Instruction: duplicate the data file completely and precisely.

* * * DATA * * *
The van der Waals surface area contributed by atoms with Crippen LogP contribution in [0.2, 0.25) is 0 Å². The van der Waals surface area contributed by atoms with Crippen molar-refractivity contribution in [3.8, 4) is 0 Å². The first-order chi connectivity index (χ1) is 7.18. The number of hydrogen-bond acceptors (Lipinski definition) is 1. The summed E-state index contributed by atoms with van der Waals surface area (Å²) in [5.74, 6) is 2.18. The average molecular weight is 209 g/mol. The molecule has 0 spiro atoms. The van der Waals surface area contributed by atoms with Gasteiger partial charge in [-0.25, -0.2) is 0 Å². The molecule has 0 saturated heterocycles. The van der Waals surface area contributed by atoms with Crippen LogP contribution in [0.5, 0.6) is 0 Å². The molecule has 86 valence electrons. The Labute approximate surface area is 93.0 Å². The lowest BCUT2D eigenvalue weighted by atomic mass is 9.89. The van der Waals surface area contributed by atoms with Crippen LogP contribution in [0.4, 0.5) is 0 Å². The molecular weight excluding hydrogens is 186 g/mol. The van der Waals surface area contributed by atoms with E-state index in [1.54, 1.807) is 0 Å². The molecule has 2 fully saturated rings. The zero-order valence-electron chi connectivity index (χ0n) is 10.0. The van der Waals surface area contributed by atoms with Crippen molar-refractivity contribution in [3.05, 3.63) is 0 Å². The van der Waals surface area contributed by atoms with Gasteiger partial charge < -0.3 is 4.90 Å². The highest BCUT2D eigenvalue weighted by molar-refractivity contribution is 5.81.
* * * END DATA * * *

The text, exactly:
The van der Waals surface area contributed by atoms with Crippen LogP contribution in [0.2, 0.25) is 0 Å². The van der Waals surface area contributed by atoms with Crippen molar-refractivity contribution in [3.8, 4) is 0 Å². The first-order chi connectivity index (χ1) is 7.18. The number of hydrogen-bond acceptors (Lipinski definition) is 1. The summed E-state index contributed by atoms with van der Waals surface area (Å²) in [5.74, 6) is 2.18. The average molecular weight is 209 g/mol. The molecule has 0 spiro atoms. The van der Waals surface area contributed by atoms with Gasteiger partial charge in [-0.25, -0.2) is 0 Å². The molecule has 0 saturated heterocycles. The van der Waals surface area contributed by atoms with Crippen LogP contribution in [0.5, 0.6) is 0 Å². The molecule has 86 valence electrons. The Labute approximate surface area is 93.0 Å². The lowest BCUT2D eigenvalue weighted by atomic mass is 9.89. The van der Waals surface area contributed by atoms with Crippen LogP contribution in [0.4, 0.5) is 0 Å². The molecular weight excluding hydrogens is 186 g/mol. The van der Waals surface area contributed by atoms with E-state index in [1.54, 1.807) is 0 Å². The molecule has 2 fully saturated rings. The zero-order valence-electron chi connectivity index (χ0n) is 10.0. The van der Waals surface area contributed by atoms with Crippen molar-refractivity contribution in [3.05, 3.63) is 0 Å². The van der Waals surface area contributed by atoms with Gasteiger partial charge < -0.3 is 4.90 Å². The highest BCUT2D eigenvalue weighted by molar-refractivity contribution is 5.81.